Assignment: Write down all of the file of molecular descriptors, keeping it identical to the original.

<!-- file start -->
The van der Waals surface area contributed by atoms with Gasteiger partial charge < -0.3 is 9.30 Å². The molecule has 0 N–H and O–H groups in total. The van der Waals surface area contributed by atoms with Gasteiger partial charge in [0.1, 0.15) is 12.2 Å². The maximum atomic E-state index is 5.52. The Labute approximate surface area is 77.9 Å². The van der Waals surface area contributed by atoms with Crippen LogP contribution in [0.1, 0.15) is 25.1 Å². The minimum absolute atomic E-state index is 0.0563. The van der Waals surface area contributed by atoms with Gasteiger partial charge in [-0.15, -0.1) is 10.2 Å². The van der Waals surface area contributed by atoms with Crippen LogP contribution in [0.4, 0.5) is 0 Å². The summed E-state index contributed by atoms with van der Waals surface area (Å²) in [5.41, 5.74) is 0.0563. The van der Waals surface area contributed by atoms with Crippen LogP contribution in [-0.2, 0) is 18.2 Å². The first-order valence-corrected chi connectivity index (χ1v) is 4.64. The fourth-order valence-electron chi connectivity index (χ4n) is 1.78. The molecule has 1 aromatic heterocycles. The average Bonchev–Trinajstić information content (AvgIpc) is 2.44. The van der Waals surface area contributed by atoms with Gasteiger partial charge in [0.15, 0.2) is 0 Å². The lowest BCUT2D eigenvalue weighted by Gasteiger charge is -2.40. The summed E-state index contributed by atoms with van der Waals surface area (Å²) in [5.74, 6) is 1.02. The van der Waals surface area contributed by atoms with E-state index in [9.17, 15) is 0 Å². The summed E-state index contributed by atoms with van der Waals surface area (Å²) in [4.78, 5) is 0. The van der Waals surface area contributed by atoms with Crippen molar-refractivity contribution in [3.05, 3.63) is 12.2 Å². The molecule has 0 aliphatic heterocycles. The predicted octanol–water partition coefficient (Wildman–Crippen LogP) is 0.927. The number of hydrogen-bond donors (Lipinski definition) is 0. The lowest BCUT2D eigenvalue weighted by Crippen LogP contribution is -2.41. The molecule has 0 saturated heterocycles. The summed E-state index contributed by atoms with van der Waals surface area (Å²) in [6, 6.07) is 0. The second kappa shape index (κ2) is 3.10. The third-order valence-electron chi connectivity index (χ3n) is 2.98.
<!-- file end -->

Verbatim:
The van der Waals surface area contributed by atoms with Gasteiger partial charge < -0.3 is 9.30 Å². The molecule has 0 N–H and O–H groups in total. The van der Waals surface area contributed by atoms with Gasteiger partial charge in [0.1, 0.15) is 12.2 Å². The maximum atomic E-state index is 5.52. The Labute approximate surface area is 77.9 Å². The van der Waals surface area contributed by atoms with Crippen LogP contribution in [0.1, 0.15) is 25.1 Å². The minimum absolute atomic E-state index is 0.0563. The van der Waals surface area contributed by atoms with Gasteiger partial charge in [-0.15, -0.1) is 10.2 Å². The van der Waals surface area contributed by atoms with Crippen LogP contribution in [0.4, 0.5) is 0 Å². The summed E-state index contributed by atoms with van der Waals surface area (Å²) in [5.41, 5.74) is 0.0563. The van der Waals surface area contributed by atoms with Crippen LogP contribution in [-0.2, 0) is 18.2 Å². The first-order valence-corrected chi connectivity index (χ1v) is 4.64. The fourth-order valence-electron chi connectivity index (χ4n) is 1.78. The molecule has 1 aromatic heterocycles. The average Bonchev–Trinajstić information content (AvgIpc) is 2.44. The van der Waals surface area contributed by atoms with Gasteiger partial charge in [0.15, 0.2) is 0 Å². The lowest BCUT2D eigenvalue weighted by Gasteiger charge is -2.40. The summed E-state index contributed by atoms with van der Waals surface area (Å²) in [5.74, 6) is 1.02. The van der Waals surface area contributed by atoms with E-state index in [9.17, 15) is 0 Å². The summed E-state index contributed by atoms with van der Waals surface area (Å²) in [4.78, 5) is 0. The van der Waals surface area contributed by atoms with Crippen molar-refractivity contribution in [3.05, 3.63) is 12.2 Å². The molecule has 0 aliphatic heterocycles. The predicted octanol–water partition coefficient (Wildman–Crippen LogP) is 0.927. The number of hydrogen-bond donors (Lipinski definition) is 0. The lowest BCUT2D eigenvalue weighted by Crippen LogP contribution is -2.41. The molecule has 0 saturated heterocycles. The summed E-state index contributed by atoms with van der Waals surface area (Å²) in [6, 6.07) is 0. The second kappa shape index (κ2) is 3.10. The third-order valence-electron chi connectivity index (χ3n) is 2.98.